With a new term already upon us, it’s the perfect time for thinking about our goals and aspirations for the year ahead, building on what has come before. Here at Reboot the Future, we’ve decided to reboot this year’s educational material into a slightly different, but exciting new format.
Last year we produced monthly activity packs with key themes such as social justice, international cooperation, climate and compassionate values. This year we have three overarching, termly themes for you to really get stuck into. This first term we’ll be focusing on connecting with nature, the next term we’ll cover connecting with others, and finally we’ll explore connecting with ourselves.
Each term, we’ve designed a project pack that develops students' understanding of the connections between themselves, others and the planet. The packs are called ‘We Are Nature’, ‘We Are Together’, and ‘We Are the Future’. Each pack guides students through a process of discovery in which they explore the fundamentals of a topic in order to plan a small action that tackles the issue they’re studying. The project can be completed over any time period from over a few days, to weeks, months or the whole year.
We think the above topics help to encompass the foundations upon which a just and sustainable world is built. Central to all of these topics is the idea of connection and relationships. It is clear that in the modern world we are experiencing crises of separation and alienation. We treat the natural world that nurtures us as a stranger, we treat whole populations as expendable and, at the same time, we often fail to care for ourselves. Good relationships are the healing mechanisms to resolve these issues. Developing relationships requires intimate understanding and empathy. Sustaining them requires consistent acts of kindness and care. Once we truly see our connection to the world around us in a system of these relationships we begin to care for and be cared for in ways that make us all better.
Why connect with nature?
Connecting with nature is a crucial aspect of rebalancing our relationship with the world around us. It is evident that the way we are collectively living and acting damages nature, depleting it and unbalancing our own societies in the process. Our relationship with the natural world needs improving and we can begin to do this by reconnecting with it. By taking the time to learn about nature, its processes and its preferences, we can be more attentive to its needs. At the same time, by cultivating our emotional connection with it, we can make sure that we, and the generations after us, treat nature with the appropriate love and respect.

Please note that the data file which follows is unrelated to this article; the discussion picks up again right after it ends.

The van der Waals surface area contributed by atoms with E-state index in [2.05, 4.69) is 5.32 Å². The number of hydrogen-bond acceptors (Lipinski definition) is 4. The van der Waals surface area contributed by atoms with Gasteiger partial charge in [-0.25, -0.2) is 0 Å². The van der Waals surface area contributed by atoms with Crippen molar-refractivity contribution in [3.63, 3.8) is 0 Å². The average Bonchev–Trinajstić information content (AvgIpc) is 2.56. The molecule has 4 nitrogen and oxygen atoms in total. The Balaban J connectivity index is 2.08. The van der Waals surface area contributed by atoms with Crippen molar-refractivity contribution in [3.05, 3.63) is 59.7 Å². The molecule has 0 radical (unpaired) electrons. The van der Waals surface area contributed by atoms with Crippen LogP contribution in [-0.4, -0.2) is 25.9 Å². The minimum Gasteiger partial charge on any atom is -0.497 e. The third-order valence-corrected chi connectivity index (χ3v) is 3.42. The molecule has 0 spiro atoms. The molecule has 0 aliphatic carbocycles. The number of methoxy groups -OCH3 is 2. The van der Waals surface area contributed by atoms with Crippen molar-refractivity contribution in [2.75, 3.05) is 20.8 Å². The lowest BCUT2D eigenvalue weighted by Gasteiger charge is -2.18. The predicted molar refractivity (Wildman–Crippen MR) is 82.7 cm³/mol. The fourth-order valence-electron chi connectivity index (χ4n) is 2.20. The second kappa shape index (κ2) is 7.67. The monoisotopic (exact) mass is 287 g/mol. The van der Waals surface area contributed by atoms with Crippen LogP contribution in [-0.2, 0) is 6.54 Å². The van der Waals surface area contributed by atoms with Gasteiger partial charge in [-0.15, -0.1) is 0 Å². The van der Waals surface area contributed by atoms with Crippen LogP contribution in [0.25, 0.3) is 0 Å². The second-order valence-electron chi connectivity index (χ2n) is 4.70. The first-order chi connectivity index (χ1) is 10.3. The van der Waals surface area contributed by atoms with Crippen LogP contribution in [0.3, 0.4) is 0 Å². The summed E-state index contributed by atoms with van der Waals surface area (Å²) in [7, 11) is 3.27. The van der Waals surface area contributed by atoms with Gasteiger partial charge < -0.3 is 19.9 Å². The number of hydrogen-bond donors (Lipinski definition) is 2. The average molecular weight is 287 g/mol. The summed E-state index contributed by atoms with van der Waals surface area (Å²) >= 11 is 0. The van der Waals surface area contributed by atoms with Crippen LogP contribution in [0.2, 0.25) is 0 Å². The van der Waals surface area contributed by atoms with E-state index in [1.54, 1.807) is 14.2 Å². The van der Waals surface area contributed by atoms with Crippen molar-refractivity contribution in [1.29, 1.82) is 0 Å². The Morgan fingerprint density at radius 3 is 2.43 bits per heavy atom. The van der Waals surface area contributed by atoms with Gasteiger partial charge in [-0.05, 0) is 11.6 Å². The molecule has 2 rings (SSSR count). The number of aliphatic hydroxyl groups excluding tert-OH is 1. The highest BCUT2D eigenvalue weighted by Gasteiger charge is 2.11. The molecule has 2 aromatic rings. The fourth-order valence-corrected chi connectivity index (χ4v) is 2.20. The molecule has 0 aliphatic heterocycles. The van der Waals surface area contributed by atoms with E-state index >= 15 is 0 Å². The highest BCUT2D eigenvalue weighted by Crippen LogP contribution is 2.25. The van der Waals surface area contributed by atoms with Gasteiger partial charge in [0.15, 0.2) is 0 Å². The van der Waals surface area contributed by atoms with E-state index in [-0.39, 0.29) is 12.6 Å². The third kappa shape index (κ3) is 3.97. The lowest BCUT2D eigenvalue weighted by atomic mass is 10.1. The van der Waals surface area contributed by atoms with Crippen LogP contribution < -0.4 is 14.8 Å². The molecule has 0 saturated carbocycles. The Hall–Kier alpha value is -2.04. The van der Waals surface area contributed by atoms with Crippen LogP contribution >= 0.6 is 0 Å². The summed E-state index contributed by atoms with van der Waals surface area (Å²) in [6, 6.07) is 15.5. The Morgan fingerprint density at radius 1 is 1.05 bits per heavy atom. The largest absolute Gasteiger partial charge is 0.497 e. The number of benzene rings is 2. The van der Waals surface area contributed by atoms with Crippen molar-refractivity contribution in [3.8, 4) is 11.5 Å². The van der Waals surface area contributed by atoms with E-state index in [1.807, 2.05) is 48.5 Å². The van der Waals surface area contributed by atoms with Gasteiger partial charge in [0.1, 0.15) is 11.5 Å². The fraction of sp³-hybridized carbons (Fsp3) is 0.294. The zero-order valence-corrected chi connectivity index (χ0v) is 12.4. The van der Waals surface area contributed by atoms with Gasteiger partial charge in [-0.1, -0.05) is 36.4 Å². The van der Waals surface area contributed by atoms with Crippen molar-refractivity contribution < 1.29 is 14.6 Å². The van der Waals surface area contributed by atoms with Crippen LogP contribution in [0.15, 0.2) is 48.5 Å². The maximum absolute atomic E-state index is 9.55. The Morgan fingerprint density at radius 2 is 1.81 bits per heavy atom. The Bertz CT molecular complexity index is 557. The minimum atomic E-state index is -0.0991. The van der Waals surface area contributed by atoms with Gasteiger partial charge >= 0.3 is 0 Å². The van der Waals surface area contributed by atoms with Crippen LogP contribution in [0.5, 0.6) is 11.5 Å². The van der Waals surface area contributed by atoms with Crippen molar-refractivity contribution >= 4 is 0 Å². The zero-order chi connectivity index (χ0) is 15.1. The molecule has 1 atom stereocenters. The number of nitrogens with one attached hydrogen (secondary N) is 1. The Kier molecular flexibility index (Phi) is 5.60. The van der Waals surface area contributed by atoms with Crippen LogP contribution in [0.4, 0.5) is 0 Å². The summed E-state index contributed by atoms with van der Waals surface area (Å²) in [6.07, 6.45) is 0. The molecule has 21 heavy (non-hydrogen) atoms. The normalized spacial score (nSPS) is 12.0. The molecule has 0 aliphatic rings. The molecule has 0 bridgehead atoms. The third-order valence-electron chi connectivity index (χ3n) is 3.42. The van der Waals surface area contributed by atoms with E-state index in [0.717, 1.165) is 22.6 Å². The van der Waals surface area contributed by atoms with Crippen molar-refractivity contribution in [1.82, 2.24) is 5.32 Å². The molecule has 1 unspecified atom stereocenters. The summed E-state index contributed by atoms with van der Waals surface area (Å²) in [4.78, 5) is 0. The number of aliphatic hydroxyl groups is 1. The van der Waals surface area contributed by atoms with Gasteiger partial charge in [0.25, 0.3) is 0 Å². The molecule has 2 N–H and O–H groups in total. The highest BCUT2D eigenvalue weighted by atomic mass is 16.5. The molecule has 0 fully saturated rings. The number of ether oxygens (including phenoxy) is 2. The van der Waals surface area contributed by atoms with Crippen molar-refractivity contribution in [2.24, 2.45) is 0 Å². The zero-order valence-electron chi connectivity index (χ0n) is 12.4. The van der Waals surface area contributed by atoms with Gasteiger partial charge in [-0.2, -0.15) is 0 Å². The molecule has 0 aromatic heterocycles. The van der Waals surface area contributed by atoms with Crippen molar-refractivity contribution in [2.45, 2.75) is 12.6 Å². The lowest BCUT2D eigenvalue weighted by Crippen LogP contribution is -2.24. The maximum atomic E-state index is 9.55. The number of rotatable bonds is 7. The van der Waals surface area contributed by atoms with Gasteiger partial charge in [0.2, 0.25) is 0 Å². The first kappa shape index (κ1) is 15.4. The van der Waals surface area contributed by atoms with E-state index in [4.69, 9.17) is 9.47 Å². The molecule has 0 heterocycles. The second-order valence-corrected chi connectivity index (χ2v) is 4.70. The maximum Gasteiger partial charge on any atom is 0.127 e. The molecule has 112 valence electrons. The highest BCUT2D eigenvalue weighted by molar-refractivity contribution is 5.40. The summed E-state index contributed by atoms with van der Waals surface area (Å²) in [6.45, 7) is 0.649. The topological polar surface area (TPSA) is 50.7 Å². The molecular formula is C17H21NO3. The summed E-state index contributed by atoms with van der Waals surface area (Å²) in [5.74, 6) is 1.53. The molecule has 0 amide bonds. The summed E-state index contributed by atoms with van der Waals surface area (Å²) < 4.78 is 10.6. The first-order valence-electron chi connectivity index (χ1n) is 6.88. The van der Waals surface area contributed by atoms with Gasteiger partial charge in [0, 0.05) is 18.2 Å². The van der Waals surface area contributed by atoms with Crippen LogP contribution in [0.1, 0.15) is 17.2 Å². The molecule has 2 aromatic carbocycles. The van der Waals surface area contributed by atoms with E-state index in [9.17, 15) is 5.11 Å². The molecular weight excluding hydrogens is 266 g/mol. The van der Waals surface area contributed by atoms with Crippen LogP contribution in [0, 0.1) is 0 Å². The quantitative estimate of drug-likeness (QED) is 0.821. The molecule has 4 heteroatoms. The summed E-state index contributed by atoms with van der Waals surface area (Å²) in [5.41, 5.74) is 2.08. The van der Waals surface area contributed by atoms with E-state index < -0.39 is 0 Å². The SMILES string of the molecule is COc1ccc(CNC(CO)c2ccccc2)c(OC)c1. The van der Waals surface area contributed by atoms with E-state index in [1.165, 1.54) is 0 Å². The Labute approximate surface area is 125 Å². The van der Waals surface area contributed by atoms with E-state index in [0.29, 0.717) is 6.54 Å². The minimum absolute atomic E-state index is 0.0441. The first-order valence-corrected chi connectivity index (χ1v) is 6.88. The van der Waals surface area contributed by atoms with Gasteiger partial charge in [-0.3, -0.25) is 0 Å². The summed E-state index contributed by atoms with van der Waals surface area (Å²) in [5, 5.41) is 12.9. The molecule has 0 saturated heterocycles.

One key aspect of all this is to really question the category of ‘nature’ in the first place. We are not, as the use of that term suggests, separate from nature at all. Nature encompasses us and is, as Robin Wall Kimmerer suggests, a ‘democracy of species’. Truly understanding nature sees humanity as one star in a universe of different plants, animals and landscapes. All with different needs, desires, and functions.
It is this holistic understanding that can provide the blueprint for how we care for all things. If we love and treat nature with respect it only makes sense to do the same for all people in every community. Learning to listen to and empathise with every kind of being makes us more empathetic and compassionate overall. If we see that every species has its place, we too can find a place for ourselves and give ourselves the care and respect we deserve. Connecting with nature therefore is the foundation from which we can improve our planet, our relationships and our mental health.
Why ‘action research’ ?
Action research is a way of bringing about change by taking action. It differs from many other types of research because the researcher takes part in the action, which is performed in a real-life setting. Action research usually follows a four-step process of:
- Observing what is happening
- Planning what you are going to do about it
- Taking action by putting your plan into practice
- Reflecting on what happened and thinking about what you could do next
These steps are often repeated - with the reflections and observations from one action research phase feeding into plans and actions for another research phase.This means that the researcher can use what they have learned to keep improving the actions they take.
Due to the fact that it is hands-on, active, and takes place in a real-life setting, it is a powerful way to tangibly bring about change, and can be an empowering and motivating experience for those who take part.
The We Are Nature Pack
This pack uses action research as a way to simultaneously enhance students' connection to nature at the same time as improving their initiative through developing personal projects.
First, students are taken to a natural space near them to observe it. Emphasis is placed on exploring the different senses and on really taking the time to notice the plants, animals and all the minute details.
Next, students take these observations and impressions as inspiration to plan for a small action they could do that makes a positive difference to nature locally, nationally or globally. Students are encouraged to think through what their skills are and how they could use these gifts to make a difference.Some types of action might include designing a small local campaign, giving nature a voice through a creative writing piece or researching an interesting natural phenomenon.
After this action is completed students are encouraged to reflect on their experience by thinking through what they have learnt, how they could improve and what they have been inspired to do in the future.
We can’t wait for you and your students to come up with some wonderful projects. We hope that through them, you can discover new connections between yourselves and the natural world around you - good luck!